Former Google CEO Warns Congress About U.S. Losing Technology Lead
WASHINGTON – Google’s former chief executive officer told Congress Wednesday the United States would lose its lead in artificial intelligence technology to China in less than a decade unless the federal government creates incentives for new research and development.
“In other words, unless trends change, we will be competing with a country that has a bigger economy, more R&D investments, better quality research, wider application of new technologies and stronger computing infrastructure,” Eric Schmidt said during a hearing of the House Committee on Science, Space and Technology.
The committee called the hearing to determine how the U.S. can stay technologically competitive, particularly against China and its rapidly developing economy. Concerns about U.S. competitiveness were shared by Democratic and Republican lawmakers.
The Chinese government also is closing the U.S. lead in wireless communications, quantum technology and supercomputing, Schmidt told them.
“As the 2020s begin, we should be gearing our policy and legislation to compete effectively in a 2030s world that may look very different,” he said.
He recommended improvements in industry talent development, technology infrastructure and flexibility in government grants.
A failure by the government to act promptly could have “significant consequences for our country’s prosperity and security,” Schmidt said.
However, he cautioned against competing with China in a hostile manner, similar to an arms race. Cooperation could benefit both countries, he said.
Until now, a leading effort to stimulate U.S. technology development was the America Competes Act, which Congress approved in 2007 and President Barack Obama reauthorized in 2010.
The Act increased funding for agencies that promote science and technology, such as the National Science Foundation. It also created incentives for science, technology, engineering and mathematics education.
Science, Space and Technology Committee Chairwoman Eddie Bernice Johnson said Wednesday the America Competes Act is no longer enough to keep the U.S. competitive.
The Texas Democrat said that “in the last 15 years, the non-defense research and development budget has stagnated.”
Many people have raised alarms about the U.S. “pipeline” for technology but little progress has been made, she said.
“In the meantime, other countries have implemented strategies and invested significantly in their science and technology capacity,” Johnson said. “As a result, they are now retaining and attracting talent that once came to the United States to study, conduct research and build companies here.”
A top legislative proposal for improving U.S. competitiveness was introduced Tuesday by the committee’s ranking Republican, Rep. Frank Lucas of Oklahoma. It is called the Securing American Leadership in Science and Technology Act.
The bill would require federal agencies to develop a national science and technology strategy. The agencies would receive more funding for research and technology but they also would need to coordinate more of their efforts to follow the national strategy.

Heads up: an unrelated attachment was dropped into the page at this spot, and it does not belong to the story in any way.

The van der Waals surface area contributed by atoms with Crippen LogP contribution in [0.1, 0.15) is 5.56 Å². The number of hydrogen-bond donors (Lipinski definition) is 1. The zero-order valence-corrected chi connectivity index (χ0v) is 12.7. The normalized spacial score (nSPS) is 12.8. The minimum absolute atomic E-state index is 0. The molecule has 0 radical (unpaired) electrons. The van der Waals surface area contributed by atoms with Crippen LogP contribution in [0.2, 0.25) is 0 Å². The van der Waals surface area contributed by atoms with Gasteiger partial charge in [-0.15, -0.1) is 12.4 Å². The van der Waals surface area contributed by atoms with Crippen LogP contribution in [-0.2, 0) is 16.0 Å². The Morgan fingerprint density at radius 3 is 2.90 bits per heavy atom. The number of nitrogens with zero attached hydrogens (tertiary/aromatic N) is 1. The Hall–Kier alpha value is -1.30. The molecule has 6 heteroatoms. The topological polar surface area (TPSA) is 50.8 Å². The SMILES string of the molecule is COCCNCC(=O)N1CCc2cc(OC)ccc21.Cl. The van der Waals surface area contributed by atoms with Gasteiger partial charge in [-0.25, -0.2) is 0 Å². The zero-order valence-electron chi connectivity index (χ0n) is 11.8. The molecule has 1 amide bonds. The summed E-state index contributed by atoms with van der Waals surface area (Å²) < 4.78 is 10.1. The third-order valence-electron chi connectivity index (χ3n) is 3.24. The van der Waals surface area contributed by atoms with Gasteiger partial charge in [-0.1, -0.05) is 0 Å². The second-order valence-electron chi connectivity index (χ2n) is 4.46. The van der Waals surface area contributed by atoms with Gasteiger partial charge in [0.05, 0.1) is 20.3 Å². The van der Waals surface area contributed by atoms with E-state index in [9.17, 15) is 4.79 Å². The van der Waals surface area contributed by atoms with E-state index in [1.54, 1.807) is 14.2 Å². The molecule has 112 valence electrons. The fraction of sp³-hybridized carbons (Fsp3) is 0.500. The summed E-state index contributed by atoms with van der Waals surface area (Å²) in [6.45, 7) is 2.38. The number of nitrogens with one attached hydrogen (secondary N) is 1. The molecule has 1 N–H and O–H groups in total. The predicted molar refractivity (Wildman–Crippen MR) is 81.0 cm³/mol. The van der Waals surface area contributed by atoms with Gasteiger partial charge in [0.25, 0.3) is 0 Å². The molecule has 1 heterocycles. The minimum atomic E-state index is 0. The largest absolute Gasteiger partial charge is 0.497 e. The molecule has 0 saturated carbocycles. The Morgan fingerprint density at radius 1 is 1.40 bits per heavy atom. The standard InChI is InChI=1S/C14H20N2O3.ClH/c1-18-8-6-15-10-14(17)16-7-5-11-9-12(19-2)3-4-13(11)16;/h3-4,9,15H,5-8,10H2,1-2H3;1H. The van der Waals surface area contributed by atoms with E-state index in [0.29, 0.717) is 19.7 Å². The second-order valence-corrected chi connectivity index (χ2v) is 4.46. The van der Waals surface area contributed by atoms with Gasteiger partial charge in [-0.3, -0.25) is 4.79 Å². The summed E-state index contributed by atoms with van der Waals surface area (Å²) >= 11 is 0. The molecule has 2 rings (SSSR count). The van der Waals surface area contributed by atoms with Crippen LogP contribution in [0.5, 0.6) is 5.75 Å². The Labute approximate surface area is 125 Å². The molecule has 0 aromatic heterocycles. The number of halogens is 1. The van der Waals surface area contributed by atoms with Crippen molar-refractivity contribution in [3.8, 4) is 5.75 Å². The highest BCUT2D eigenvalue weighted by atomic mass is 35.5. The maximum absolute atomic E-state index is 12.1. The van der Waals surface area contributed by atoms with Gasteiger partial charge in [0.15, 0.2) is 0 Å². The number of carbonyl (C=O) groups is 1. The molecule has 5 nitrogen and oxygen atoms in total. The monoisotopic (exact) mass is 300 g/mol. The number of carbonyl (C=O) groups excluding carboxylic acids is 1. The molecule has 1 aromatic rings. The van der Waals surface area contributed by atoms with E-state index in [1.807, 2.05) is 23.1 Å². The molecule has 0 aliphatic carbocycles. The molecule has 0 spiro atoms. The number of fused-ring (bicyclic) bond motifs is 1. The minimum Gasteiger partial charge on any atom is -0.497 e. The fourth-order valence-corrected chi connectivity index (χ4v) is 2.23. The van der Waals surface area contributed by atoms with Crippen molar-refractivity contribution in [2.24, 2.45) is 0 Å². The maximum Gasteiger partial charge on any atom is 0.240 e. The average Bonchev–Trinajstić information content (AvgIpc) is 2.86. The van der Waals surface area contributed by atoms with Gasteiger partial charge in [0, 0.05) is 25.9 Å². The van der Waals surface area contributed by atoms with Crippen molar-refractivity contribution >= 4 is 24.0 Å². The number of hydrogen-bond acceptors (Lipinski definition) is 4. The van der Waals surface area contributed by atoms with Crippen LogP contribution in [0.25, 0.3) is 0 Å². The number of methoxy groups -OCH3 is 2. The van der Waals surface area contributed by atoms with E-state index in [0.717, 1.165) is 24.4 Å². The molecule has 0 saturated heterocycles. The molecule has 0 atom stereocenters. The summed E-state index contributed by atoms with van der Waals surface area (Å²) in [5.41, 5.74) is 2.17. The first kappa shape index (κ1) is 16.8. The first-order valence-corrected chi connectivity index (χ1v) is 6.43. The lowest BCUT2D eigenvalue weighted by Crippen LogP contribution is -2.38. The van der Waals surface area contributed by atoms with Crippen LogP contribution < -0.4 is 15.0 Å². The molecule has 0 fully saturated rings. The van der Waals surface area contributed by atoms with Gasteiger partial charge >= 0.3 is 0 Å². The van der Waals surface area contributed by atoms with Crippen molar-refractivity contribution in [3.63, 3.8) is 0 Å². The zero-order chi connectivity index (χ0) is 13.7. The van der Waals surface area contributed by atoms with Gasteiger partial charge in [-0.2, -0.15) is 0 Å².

Basic research funding would double under the proposal for the Energy Department, National Institutes of Science and Technology, the National Oceanic and Atmospheric Administration and the National Science Foundation.
“If China surpasses us in critical technologies like quantum information science, artificial intelligence and advanced manufacturing it will have significant implications for our national security, for our economic competitiveness and for our way of life,” Lucas said in a statement.
He said that while U.S. investment in government-funded research and development dropped by 12 percent between 2011 and 2016, China’s technology development budget increased 56 percent.
“That is a recipe for decline, economically and strategically,” Lucas wrote in a summary of his bill.
In The News
Amanda Schermerhorn recently majored in political science at Minnesota State Community and Technical College. During the pandemic, she often had to use her Detroit Lakes campus free wi-fi from her car in the parking lot, along with other students, just to finish her classwork due to... Read More
WASHINGTON -- The ongoing energy crisis created by a Russian gang’s ransomware attack late last week led the Biden administration to announce a multi-pronged strategy for confronting it on Monday. While President Biden declared an emergency, Colonial Pipeline officials said they expect to resume transporting most... Read More
WASHINGTON (AP) — Eager to the turn the page on the Trump years, the Biden White House is launching an effort to unearth past problems with the politicization of science within government and to tighten scientific integrity rules for the future. A new 46-person federal scientific... Read More
SAN RAMON, Calif. (AP) — On Monday, Apple faces one of its most serious legal threats in recent years: A trial that threatens to upend its iron control over its app store, which brings in billions of dollars each year while feeding more than 1.6 billion... Read More
WASHINGTON — In a covert operation to undercut hacking groups’ attempts to exploit vulnerabilities in Microsoft’s Exchange email program, the FBI has begun accessing hundreds of vulnerable computers in the United States to remove malicious web shells. Web shells, interfaces that grant control over a web... Read More
WASHINGTON - At the beginning of the pandemic, Buffalo’s public school system found thousands of students with no internet access and partnered with the private sector and the Buffalo Bills Social Justice Fund to get lower-cost Spectrum Cable internet service and raise $500,000 to connect the... Read More